When sexual assault or harassment occurs on college or high school campuses, the cases often fall under Title IX, which is an act of Congress protecting students from sexual discrimination. These cases are complex, multifaceted and, until recently, poorly understood even by the California schools handling them. This article sheds some important light on various aspects of Title IX cases, including:
Title IX cases are complicated enough before you even stop to consider jurisdiction. However, it is important to understand who has the authority to handle such cases based on the location.
The answer, unfortunately, is inconsistent. Some college student handbooks and or rules say they have jurisdiction if you are off campus but engaging in a school activity, such as an away game with the football team.
This could also apply if you are at a party that is sponsored by the school, for example. Or, if you are being tutored, even if it is not at a school location but is an extension or connected to you being a student. If the other person is another student or an instructor, professor, or faculty member, the Title IX rules may be applicable.
In one case, the event happened off campus but involved a school employee and a student. Because the school's rules said an employee could not be with a student under those circumstances, the location of where it took place was less important than the relationship between the two of them.
If you are unsure which jurisdiction applies to a case you are accused of, you can reach out to an experienced Title IX or criminal defense attorney for guidance.
If the case becomes a criminal one, then yes, the prosecution has an obligation to turn over any of the accuser's relevant background information. This could include prior statements, prior cases, prior filings, and criminal records.
When an accuser testifies at a Title IX hearing or at a criminal preliminary hearing or trial, their credibility is often the main issue. If the accuser has a history of being untruthful, if they filed a complaint that was denied, if they have a misdemeanor conviction for theft (a crime of moral turpitude), these are things that a jury, investigator, or hearing officer will consider.
They will need to do so when determining whether or not the allegations that the accused did something sexually improper with them are truthful or credible.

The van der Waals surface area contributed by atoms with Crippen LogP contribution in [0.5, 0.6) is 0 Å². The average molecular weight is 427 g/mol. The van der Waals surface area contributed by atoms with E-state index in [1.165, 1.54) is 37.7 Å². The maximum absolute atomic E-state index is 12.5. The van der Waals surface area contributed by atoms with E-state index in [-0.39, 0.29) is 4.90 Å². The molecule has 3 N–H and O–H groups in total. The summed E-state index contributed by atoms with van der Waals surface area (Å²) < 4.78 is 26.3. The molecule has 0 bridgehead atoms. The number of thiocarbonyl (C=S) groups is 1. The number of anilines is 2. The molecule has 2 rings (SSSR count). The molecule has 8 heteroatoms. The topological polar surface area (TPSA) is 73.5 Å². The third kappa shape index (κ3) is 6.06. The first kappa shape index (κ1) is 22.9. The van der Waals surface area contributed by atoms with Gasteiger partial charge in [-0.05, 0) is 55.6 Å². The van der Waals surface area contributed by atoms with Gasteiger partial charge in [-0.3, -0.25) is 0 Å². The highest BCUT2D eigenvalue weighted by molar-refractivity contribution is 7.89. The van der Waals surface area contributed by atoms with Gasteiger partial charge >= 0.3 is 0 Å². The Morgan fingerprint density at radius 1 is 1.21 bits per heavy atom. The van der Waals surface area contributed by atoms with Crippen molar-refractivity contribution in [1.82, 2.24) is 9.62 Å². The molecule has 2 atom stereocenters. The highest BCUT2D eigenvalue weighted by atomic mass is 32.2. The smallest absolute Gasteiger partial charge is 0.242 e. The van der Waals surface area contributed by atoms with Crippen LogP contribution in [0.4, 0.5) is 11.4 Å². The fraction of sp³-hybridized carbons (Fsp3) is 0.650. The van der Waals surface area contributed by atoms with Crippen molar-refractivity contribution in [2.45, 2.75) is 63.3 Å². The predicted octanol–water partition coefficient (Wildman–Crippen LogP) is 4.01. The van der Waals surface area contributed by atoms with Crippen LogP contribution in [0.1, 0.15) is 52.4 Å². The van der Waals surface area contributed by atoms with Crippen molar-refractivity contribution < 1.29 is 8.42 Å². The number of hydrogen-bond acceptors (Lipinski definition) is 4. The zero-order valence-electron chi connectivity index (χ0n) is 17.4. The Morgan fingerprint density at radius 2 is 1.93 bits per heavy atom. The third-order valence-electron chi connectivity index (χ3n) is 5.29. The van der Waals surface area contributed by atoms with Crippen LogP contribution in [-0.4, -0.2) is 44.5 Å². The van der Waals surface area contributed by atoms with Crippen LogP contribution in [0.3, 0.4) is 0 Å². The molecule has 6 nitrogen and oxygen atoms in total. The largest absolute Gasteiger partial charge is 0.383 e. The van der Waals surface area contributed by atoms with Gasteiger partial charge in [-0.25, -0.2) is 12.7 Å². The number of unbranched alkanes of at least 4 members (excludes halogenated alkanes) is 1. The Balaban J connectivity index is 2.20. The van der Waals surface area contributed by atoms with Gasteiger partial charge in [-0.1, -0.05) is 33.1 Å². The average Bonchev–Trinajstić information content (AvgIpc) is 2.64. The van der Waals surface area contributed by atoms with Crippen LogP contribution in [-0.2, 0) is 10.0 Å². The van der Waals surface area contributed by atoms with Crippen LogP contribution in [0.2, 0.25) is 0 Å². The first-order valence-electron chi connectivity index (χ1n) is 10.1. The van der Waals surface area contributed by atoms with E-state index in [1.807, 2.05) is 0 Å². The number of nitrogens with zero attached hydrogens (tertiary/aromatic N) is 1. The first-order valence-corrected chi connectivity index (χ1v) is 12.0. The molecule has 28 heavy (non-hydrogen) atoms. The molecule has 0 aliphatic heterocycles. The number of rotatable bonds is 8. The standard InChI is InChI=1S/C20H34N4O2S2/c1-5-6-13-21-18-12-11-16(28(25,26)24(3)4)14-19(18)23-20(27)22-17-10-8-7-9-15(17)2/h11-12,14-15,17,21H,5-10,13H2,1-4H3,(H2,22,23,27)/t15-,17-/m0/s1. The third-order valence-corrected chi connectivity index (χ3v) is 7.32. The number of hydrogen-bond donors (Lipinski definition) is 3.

If your child is being investigated under a Title IX claim, chances are they will not be able to go to school during that time. It is heartbreaking when parents get an email from the school that their son or daughter is under Title IX investigation and cannot go to class anymore. They cannot take courses anymore and have to stay home.
That often throws their whole life into a whole different orbit. Everything the student has been doing up to that point, working hard in high school, getting the grades, getting to college, getting a scholarship, or working to pay for college, is now suddenly put on hold.
The perspective of the schools, of course, is that they cannot risk liability. Once the accusation is made, even though it has not been sustained, they have to err on the side of caution. Even though they haven't determined whether or not the accusations are credible, they have to protect the other students and the staff.
Some high schools will make an exception (because high school is mandatory) and say that the student just has to stay a hundred yards away from the person who's made the allegation. They will not be able to have classes with them or do extracurricular activities. But for most colleges, it is pretty straightforward, and you will not be able to be on campus anymore.
This can become extremely emotional for the child and their family, especially considering the amount of time these cases can sometimes take.
Unfortunately for everyone involved, from the schools to the accuser and the accused alike, Title IX cases take a long time to be resolved. Often months, sometimes even a year.
In the state of California, when Title IX first made its way to all schools that received federal grants, it was new. The schools did not have the personnel or the proper setup. They made mistakes, and they often did not follow through. When the auditors came in recently and took a look at it, the Cal State System and the University of California systems both got bad reports.
As a result, now they are doubling down on precautions. The schools are hiring former law enforcement agents who worked in sexual assault. They are hiring firms with attorneys who have worked in the district attorney's office or the public defender's office who handle sexual assault cases.
All of these are good and important steps, of course. After all, if you have never questioned someone about whether they have been sexually assaulted, whether a sexual encounter was consensual, or what happened next, you might not realize how delicate, difficult, emotional, and personal these questions are. If you have no experience with that, you cannot be a good investigator and are likely doing a disservice to both sides.
Title IX cases are so important because there remains a huge disconnect. It is a process that is causing families, both of the accused and the accuser, to go through a nightmare – nightmares which could be prevented if we got in front of these issues and were proactive about preventing them instead of just reactive about punishing them. Attorney Darryl Stallworth has written a book to help anyone navigating the complicated legal system. Click here to read [A Guide To Understanding The Criminal Justice System: Sex Crimes]
In the meantime, however, lawyers continue to be required. If you or your son, daughter, or loved one has been accused of sexual misconduct under Title IX, it is time to contact an experienced defense attorney. For more information on Title IX Investigations In California, an initial consultation is your next best step.